Welcome to Part 2 of our blog series: When the Wheels Come Off. You know those times when you’ve been really adherent to a certain style of eating, and then you have that day? You know that day when you wake up with a cold, skip your workout and give in to your overwhelming cravings for indulgent comfort food like you had when you were little, or the day when you stay late at work and feel so exhausted that the LAST thing you want to do is go home and cook so you grab a pizza and beers instead?  I know I have. We’ve ALL been there. That’s the day the wheels come off after trying to make changes to your nutrition habits.


If you haven’t read Part 1 yet, check that out here first for more context, including an understanding of how the perfectionist mentality feeds into these patterns of eating and more importantly what to do about it.  

Next up, let’s dive into how to process what goes on before, during, and after these situations when the wheels come off, so that in the future, you can make the necessary changes to stop ping-ponging back and forth between two black and white, all or nothing options, and feel in control and consistent with your eating habits.

To help you reflect, you might try getting a notebook and writing down, mind mapping, or drawing a few of these prompts and your responses to get you analyzing these situations like a scientist.

Analysis Steps

1. What were your thoughts before, during, and after the wheels came off?

You may not even be aware of them. Look out for rationalizations, justifications, or judgmental thoughts. Thoughts like:

“There’s nothing I want in the fridge. I guess I better order takeout! I’ll just tighten things up even more next week.”

“Two pounds in two weeks after killing myself? It’s not even worth the effort. Bring on the brownies!”

“You never stick to what you say you’ll do anyways...”

“I’m too tired to cook or chop vegetables. Pizza it is!”

“I bet my partner would love it too if I brought home takeout.”

“I’m STARVING! I need to eat RIGHT now. I don’t care what it is.”

“I was REALLY good this week. I even worked out hard today. I deserve this!”


2. What were you feeling before, during, and after the event?

Do you remember any strong emotions?

Feelings like: anger, sadness, boredom, joy, incompetence, tension, disappointment, grief, loneliness, deprivation, or embarrassment?

How were you feeling in your body physically before, after, and during?

Were you tired? Jittery? Easily distracted? Tense?

Uncomfortable emotions are often so intense that we knowingly or unknowingly seek out ways to take the edge off or distract ourselves from them. One of those ways is through foods or drinks that make us feel good in the moment. When we try to change our eating, all of a sudden we don’t have our usual coping mechanism, yet the stress is still there and needs to be managed somehow.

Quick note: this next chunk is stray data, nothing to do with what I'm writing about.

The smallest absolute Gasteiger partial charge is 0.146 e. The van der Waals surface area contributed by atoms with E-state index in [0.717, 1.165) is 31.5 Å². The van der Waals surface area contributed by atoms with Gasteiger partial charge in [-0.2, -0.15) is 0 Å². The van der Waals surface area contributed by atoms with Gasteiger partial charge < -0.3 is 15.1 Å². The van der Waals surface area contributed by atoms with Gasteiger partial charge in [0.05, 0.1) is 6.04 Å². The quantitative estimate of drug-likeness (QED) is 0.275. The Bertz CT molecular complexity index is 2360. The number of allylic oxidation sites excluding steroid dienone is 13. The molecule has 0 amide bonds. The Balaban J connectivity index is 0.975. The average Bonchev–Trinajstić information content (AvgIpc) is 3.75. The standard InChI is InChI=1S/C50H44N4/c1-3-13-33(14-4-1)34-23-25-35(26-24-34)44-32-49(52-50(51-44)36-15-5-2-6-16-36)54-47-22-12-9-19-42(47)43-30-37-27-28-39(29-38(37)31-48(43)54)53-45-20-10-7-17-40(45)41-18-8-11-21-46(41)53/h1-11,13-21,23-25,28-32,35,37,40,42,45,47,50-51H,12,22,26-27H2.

3. What were your behaviors or the events that happened before, during, and after the wheels came off?

Did you take a different route home that went by your favorite fast food restaurant?

Did you see and click on an advertisement for fast food on social media?

Did you really undereat the day before and consequently felt ravenous much of the day?  

Did you have a small breakfast and lunch, and felt like you wanted to eat everything in sight by dinner?

Did you have a stressful day and just want to relax and unwind at the end of the day?

Did you not have any meal options at home, with you while out for the day or while traveling?

4. Are these instances associated with certain foods or drinks that are easier to overconsume?

We all have those trigger foods that appeal to us more than most and are hard to stop eating. I’m looking at you, warm, salty Mexican tortilla chips.


5. What are the different surroundings and people that make it easier for the wheels to come off?

Is it a certain restaurant or any restaurant?

Is it going home and being surrounded by some of your favorite childhood foods?

Do the wheels fall off after you visit your in-laws?

Do you indulge more when you’re with hanging out with your buddies after a few drinks?  

You may not realize all the different factors that have an affect on overeating or deviating from your typical eating habits. You might think that you’re just making impulsive choices or that you just really LOVE food, but there’s actually a chain of events that happens before the wheels come off.

Start thinking about your patterns and dig a little deeper the next time something like this occurs as soon as you can after. Create a log and write down anything you observe about the thoughts, feelings, behaviors, foods, people, and environments before, during, and after the event occurs. A little work in the moment will pay off with lasting changes in the future.

To make these enduring changes, check out the final part of this series in which you’ll learn how to use the information from your analysis to prepare, plan, and problem solve for these situations. If you’re scratching your head and feeling uncertain how to analyze these moments, seek out the services of a qualified nutrition coach who can take a step back, ask the right questions, and work with you to analyze your situation and create solutions.

Ready to become a healthier, stronger and fitter version of you?

Learn more about TDAE Nutrition Coaching HERE!

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Ryan Healy, BS Exercise/Sport Science, CSCS, has been a certified personal trainer for over 13 years and is a Level 2 certified nutrition coach through world-renowned Precision Nutrition. She is passionate about helping people change their lifestyle habits with support, guidance, and compassion along with helping clients train around their injuries so they can move better, feel stronger, and get more of what they want out of life. 

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